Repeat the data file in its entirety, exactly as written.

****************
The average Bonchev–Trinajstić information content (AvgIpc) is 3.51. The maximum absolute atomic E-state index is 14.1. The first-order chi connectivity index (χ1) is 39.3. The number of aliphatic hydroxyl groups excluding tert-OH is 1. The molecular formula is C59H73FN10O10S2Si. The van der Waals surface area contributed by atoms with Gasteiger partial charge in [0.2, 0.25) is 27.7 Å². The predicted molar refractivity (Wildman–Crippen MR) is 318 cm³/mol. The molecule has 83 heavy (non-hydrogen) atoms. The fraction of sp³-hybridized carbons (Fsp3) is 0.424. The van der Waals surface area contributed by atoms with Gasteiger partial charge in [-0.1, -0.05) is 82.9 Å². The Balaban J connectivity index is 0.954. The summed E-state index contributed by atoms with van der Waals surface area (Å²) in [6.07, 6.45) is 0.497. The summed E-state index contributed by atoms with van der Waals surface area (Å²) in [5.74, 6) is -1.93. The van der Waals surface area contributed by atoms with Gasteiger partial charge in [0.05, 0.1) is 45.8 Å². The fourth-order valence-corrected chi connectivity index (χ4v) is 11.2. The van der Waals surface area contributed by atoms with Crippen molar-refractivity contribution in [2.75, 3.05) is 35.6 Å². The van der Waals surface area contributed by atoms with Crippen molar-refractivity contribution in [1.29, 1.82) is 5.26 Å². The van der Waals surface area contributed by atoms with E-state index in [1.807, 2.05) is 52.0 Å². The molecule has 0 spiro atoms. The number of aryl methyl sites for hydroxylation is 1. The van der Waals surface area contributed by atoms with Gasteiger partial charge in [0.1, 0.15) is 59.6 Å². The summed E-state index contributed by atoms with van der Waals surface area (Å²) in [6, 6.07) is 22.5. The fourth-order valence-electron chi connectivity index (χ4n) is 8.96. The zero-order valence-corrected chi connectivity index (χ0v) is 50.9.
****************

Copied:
The average Bonchev–Trinajstić information content (AvgIpc) is 3.51. The maximum absolute atomic E-state index is 14.1. The first-order chi connectivity index (χ1) is 39.3. The number of aliphatic hydroxyl groups excluding tert-OH is 1. The molecular formula is C59H73FN10O10S2Si. The van der Waals surface area contributed by atoms with Gasteiger partial charge in [0.2, 0.25) is 27.7 Å². The predicted molar refractivity (Wildman–Crippen MR) is 318 cm³/mol. The molecule has 83 heavy (non-hydrogen) atoms. The fraction of sp³-hybridized carbons (Fsp3) is 0.424. The van der Waals surface area contributed by atoms with Gasteiger partial charge in [-0.1, -0.05) is 82.9 Å². The Balaban J connectivity index is 0.954. The summed E-state index contributed by atoms with van der Waals surface area (Å²) in [6.07, 6.45) is 0.497. The summed E-state index contributed by atoms with van der Waals surface area (Å²) in [5.74, 6) is -1.93. The van der Waals surface area contributed by atoms with Gasteiger partial charge in [0.05, 0.1) is 45.8 Å². The fourth-order valence-corrected chi connectivity index (χ4v) is 11.2. The van der Waals surface area contributed by atoms with Crippen molar-refractivity contribution in [2.75, 3.05) is 35.6 Å². The van der Waals surface area contributed by atoms with Crippen molar-refractivity contribution in [1.29, 1.82) is 5.26 Å². The van der Waals surface area contributed by atoms with E-state index in [1.807, 2.05) is 52.0 Å². The molecule has 0 spiro atoms. The number of aryl methyl sites for hydroxylation is 1. The van der Waals surface area contributed by atoms with Gasteiger partial charge in [0.1, 0.15) is 59.6 Å². The summed E-state index contributed by atoms with van der Waals surface area (Å²) in [6, 6.07) is 22.5. The fourth-order valence-electron chi connectivity index (χ4n) is 8.96. The zero-order valence-corrected chi connectivity index (χ0v) is 50.9.